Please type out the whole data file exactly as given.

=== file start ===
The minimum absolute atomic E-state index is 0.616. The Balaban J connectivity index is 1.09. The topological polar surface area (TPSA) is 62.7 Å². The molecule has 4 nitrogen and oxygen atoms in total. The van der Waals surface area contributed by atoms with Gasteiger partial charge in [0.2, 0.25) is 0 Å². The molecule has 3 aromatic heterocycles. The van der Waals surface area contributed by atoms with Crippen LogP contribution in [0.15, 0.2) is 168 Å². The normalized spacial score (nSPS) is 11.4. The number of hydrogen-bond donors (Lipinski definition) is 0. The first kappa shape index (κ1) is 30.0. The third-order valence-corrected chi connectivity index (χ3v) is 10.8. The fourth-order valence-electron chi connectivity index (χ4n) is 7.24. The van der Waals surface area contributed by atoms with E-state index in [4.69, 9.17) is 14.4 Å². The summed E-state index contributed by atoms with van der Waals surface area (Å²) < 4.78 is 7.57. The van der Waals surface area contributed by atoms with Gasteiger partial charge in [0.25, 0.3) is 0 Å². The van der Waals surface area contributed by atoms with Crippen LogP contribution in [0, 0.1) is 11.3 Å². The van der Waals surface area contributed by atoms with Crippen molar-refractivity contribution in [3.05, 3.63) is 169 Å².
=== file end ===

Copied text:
The minimum absolute atomic E-state index is 0.616. The Balaban J connectivity index is 1.09. The topological polar surface area (TPSA) is 62.7 Å². The molecule has 4 nitrogen and oxygen atoms in total. The van der Waals surface area contributed by atoms with Gasteiger partial charge in [0.2, 0.25) is 0 Å². The molecule has 3 aromatic heterocycles. The van der Waals surface area contributed by atoms with Crippen LogP contribution in [0.15, 0.2) is 168 Å². The normalized spacial score (nSPS) is 11.4. The number of hydrogen-bond donors (Lipinski definition) is 0. The first kappa shape index (κ1) is 30.0. The third-order valence-corrected chi connectivity index (χ3v) is 10.8. The fourth-order valence-electron chi connectivity index (χ4n) is 7.24. The van der Waals surface area contributed by atoms with E-state index in [4.69, 9.17) is 14.4 Å². The summed E-state index contributed by atoms with van der Waals surface area (Å²) < 4.78 is 7.57. The van der Waals surface area contributed by atoms with Gasteiger partial charge in [0.25, 0.3) is 0 Å². The van der Waals surface area contributed by atoms with Crippen LogP contribution in [0, 0.1) is 11.3 Å². The van der Waals surface area contributed by atoms with Crippen molar-refractivity contribution in [3.05, 3.63) is 169 Å².